Home Sweet Studio: How to find balance in a work-from-home portrait photography business
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Wednesday, March 06, 2013
By Sandy Puc'
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When starting out in the photography business, it's difficult to generate the startup capital and the client base to operate out of a studio location right away. In fact, it can take many years to achieve this milestone. For me, the first 11 years of my career were built on an in-home studio concept. I greatly prefer working in the studio that I have today, which is very spacious and accommodating. However, I had great success working from home over the course of those first years, working in all kinds of conditions. I've had studios set up in basements, kitchens and even my master bedroom! It wasn't easy. With four children at home, it was definitely a balancing act. But it's how I got my start and I would like to take some time to share some tips that will help those of you who are doing the same.


Off Limits

For those of you with children, this is especially valid. You should select an area of your home that is off the regularly trafficked paths. A front room that is rarely used, a basement or even a spacious bedroom will work best. While you want a space that has good light, it's more important that you have privacy. You'll also want to consider an area near a bathroom, where clients can freshen up quickly. I would recommend locking this room, if at all possible, so it's impossible to be rummaged through when you are not holding a session.


Organize your Space

You can set up a desk, organize your props, furniture and wardrobe, and perhaps arrange a comfortable seating area, all in one space. If you are working in a room that doesn't have a closet, consider purchasing a rolling rack, some shelving and storage bins to organize your space. The more attractive the better, but function should be your main concern. A custom closet company might be the most ideal storage solution if your space and budget will allow.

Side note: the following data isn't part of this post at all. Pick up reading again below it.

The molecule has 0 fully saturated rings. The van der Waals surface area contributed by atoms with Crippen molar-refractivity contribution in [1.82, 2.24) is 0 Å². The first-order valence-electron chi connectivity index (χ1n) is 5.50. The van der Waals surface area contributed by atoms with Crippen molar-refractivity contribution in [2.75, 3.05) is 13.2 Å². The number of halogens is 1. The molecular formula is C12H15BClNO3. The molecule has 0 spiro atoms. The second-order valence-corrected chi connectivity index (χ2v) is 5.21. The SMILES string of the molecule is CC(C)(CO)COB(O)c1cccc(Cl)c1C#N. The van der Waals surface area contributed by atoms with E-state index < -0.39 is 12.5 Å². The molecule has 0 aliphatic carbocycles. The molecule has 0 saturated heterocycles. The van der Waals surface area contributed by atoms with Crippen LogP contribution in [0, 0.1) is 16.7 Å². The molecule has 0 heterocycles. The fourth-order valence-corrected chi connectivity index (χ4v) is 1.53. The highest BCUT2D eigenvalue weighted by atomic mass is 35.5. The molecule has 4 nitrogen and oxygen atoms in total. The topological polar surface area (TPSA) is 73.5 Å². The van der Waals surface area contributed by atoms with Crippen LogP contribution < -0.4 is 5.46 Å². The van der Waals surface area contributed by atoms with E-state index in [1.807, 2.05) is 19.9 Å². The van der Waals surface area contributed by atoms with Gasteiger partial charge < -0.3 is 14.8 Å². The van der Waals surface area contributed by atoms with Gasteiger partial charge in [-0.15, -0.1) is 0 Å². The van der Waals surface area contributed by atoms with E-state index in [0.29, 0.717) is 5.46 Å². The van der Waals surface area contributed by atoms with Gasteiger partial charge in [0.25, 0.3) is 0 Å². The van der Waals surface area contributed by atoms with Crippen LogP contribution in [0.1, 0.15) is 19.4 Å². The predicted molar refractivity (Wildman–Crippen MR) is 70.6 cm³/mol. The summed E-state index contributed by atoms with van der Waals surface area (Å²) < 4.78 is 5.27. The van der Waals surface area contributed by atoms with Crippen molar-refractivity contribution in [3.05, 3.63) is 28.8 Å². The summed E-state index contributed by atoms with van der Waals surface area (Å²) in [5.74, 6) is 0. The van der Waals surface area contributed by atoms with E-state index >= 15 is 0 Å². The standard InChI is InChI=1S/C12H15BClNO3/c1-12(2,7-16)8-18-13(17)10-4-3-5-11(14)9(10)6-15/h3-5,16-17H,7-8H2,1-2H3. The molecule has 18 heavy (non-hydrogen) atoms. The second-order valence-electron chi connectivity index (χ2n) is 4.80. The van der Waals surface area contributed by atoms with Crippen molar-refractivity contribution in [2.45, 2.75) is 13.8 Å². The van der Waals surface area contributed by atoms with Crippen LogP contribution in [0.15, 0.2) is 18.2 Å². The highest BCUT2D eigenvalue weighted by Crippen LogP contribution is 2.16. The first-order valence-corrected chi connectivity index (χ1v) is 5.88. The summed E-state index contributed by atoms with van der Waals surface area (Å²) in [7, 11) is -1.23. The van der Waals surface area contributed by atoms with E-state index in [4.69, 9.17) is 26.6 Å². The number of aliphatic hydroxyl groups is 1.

Keep it Clean

I always vacuumed my studio space at the end of every day, and touched up the bathroom. This is a great time to restock your candy supply, check your emergency kit and tidy up. Make sure everything is put back in its place. This will help you start a new day fresh and energized instead of rushing around trying to straighten up.


Just Do It

A to do list is a great idea, not only for home studios but any studio. First thing in the morning, I would always go through a printed to do list that would help me avoid any embarrassing situations. It included things like checking the bathroom, lighting candles, baking some frozen cookies to fill the house will a delicious smell, brushing my children's hair and washing their faces, white balancing my camera and reviewing my daily and weekly schedule. Over time your check list will grow as you find things that need to be double checked each day.


Separate but Equal